We are all familiar with the internal combustion engines that we have in our cars. They are remarkably reliable but not very efficient, turning only 15% to 20% of the gasoline they burn into motion. The rest of the energy in the gasoline is lost as waste heat.
Many people have tried many things to improve the efficiency - some with more credibility than others:
Now there is a new engine design getting a lot of press this week because the U.S. government has decided to fund it:
ARPA-E is providing $2.5 million in funding to develop the engine designed by Dr. Norbert Mueller of Michigan State University and the claim is this:
Michigan State University is developing a novel generator for use in hybrid automobile engines. Nearly 85 percent of automobile fuel is wasted. Only 15 percent of fuel is actually used for propulsion. The new generator will make better use of automobile fuel. It is projected that the generator will use 60 percent of fuel for propulsion, thus significantly reducing the percentage of fuel that is wasted. The generator is compact in size (about the size of a cooking pot), yet it will replace nearly 1,000 lbs. of engine, transmission, cooling system, emissions, and fluids. As a result, automobile companies will be able to produce lighter, more fuel-efficient hybrid vehicles. If successful, this project will significantly increase fuel consumption efficiency, reduce automobile emissions by up to 90 percent, substantially decrease U.S. imports of fossil fuels from foreign sources, and create new jobs.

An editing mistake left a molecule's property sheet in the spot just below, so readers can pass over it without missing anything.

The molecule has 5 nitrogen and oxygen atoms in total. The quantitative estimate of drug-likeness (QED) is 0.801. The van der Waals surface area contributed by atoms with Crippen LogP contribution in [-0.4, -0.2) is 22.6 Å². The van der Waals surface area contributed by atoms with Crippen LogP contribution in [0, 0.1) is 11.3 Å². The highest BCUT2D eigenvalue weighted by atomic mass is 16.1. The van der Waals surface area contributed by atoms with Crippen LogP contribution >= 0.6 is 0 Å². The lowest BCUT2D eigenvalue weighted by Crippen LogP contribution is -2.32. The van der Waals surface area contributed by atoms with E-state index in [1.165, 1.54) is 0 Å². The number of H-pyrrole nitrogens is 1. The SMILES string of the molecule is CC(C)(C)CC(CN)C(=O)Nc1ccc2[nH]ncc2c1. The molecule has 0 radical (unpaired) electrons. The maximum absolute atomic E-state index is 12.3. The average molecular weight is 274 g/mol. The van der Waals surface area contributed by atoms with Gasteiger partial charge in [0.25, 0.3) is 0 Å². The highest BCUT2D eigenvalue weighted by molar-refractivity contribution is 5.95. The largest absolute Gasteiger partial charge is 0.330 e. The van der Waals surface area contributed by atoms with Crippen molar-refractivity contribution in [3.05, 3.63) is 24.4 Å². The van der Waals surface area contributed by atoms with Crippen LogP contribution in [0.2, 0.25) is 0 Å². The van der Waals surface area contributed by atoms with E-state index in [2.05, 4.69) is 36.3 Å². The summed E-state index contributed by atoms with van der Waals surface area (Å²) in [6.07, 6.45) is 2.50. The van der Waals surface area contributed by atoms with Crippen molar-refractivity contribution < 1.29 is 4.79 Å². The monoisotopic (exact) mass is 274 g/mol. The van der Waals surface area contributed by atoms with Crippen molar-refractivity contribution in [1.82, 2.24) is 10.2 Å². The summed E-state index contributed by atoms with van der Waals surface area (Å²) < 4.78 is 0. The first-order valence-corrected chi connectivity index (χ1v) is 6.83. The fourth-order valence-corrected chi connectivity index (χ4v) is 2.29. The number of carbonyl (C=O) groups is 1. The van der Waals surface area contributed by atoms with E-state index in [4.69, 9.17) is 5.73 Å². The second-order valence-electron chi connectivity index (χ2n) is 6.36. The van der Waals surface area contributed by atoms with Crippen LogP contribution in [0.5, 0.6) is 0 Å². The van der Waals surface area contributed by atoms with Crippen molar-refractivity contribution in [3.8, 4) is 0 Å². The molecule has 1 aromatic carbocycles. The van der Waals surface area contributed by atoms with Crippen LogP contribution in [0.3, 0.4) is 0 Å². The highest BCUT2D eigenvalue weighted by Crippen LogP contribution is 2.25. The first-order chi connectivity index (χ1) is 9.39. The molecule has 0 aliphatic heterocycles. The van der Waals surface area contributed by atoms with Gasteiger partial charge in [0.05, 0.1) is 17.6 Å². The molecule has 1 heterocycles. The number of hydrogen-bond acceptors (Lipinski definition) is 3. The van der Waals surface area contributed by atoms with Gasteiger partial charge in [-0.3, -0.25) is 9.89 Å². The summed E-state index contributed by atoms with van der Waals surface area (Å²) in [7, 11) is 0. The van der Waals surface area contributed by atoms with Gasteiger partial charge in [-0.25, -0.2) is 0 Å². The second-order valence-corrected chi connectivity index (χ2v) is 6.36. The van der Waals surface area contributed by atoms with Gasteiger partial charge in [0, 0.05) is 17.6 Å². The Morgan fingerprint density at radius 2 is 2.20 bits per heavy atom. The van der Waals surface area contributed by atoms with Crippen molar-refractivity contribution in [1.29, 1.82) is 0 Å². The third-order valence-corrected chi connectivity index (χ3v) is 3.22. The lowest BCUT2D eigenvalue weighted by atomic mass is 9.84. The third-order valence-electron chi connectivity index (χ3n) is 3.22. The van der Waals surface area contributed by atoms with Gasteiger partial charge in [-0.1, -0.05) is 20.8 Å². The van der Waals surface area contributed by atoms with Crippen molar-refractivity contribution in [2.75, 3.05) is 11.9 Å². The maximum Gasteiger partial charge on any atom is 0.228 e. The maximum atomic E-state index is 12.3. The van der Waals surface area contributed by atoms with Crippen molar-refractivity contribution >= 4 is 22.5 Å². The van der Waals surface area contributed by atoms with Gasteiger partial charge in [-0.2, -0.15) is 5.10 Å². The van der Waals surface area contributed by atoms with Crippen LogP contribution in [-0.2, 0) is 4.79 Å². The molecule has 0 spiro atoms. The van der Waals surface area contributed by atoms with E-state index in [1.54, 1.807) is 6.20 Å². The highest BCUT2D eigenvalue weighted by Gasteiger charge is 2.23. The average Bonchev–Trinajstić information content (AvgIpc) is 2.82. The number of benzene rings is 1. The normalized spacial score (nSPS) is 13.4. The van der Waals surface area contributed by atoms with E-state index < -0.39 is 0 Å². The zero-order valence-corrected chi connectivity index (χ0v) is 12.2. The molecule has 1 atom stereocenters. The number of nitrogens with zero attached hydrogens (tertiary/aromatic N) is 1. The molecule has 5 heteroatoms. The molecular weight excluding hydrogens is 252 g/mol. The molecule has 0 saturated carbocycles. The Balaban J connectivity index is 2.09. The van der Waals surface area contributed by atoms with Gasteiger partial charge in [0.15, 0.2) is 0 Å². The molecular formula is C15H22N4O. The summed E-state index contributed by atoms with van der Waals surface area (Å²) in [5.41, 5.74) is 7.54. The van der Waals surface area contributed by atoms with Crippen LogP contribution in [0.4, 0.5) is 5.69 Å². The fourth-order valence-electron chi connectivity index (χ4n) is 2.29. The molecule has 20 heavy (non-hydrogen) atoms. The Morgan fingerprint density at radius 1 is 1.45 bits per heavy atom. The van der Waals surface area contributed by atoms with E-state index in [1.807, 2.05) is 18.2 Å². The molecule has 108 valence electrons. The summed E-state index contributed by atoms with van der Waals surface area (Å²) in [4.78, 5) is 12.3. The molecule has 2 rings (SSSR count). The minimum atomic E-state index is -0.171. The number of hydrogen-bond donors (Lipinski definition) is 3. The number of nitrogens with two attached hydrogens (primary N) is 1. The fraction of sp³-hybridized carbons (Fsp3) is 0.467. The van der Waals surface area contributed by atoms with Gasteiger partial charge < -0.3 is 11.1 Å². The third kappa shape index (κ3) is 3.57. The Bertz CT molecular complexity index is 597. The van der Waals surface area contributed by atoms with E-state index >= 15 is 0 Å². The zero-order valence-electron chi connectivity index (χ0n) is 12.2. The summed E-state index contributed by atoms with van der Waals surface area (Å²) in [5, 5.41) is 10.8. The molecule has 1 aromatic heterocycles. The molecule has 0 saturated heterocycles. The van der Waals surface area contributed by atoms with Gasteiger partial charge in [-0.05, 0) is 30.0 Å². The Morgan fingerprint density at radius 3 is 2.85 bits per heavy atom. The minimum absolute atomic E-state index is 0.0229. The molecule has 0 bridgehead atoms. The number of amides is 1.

Elsewhere the ARPA-E site claims that the wave disc engine will result in "a 'hyper efficient' serial hybrid vehicle that provides a 3.5 times improvement in fuel consumption efficiency."
Hear Dr. Mueller describe the engine here:
Why does this sound too good to be true? Because there are limits to how efficient a real-world gas turbine engine can be, and the claims here ("the generator will use 60 percent of fuel for propulsion") are beyond those limits. In addition, when looking at the image on this page...
I would love to be proven wrong on this - the world could really benefit from a 60% efficient engine. However, these three problems lead me to believe that this engine will not be 60% efficient in the real world. We can revisit in a year and see if I am right or wrong.
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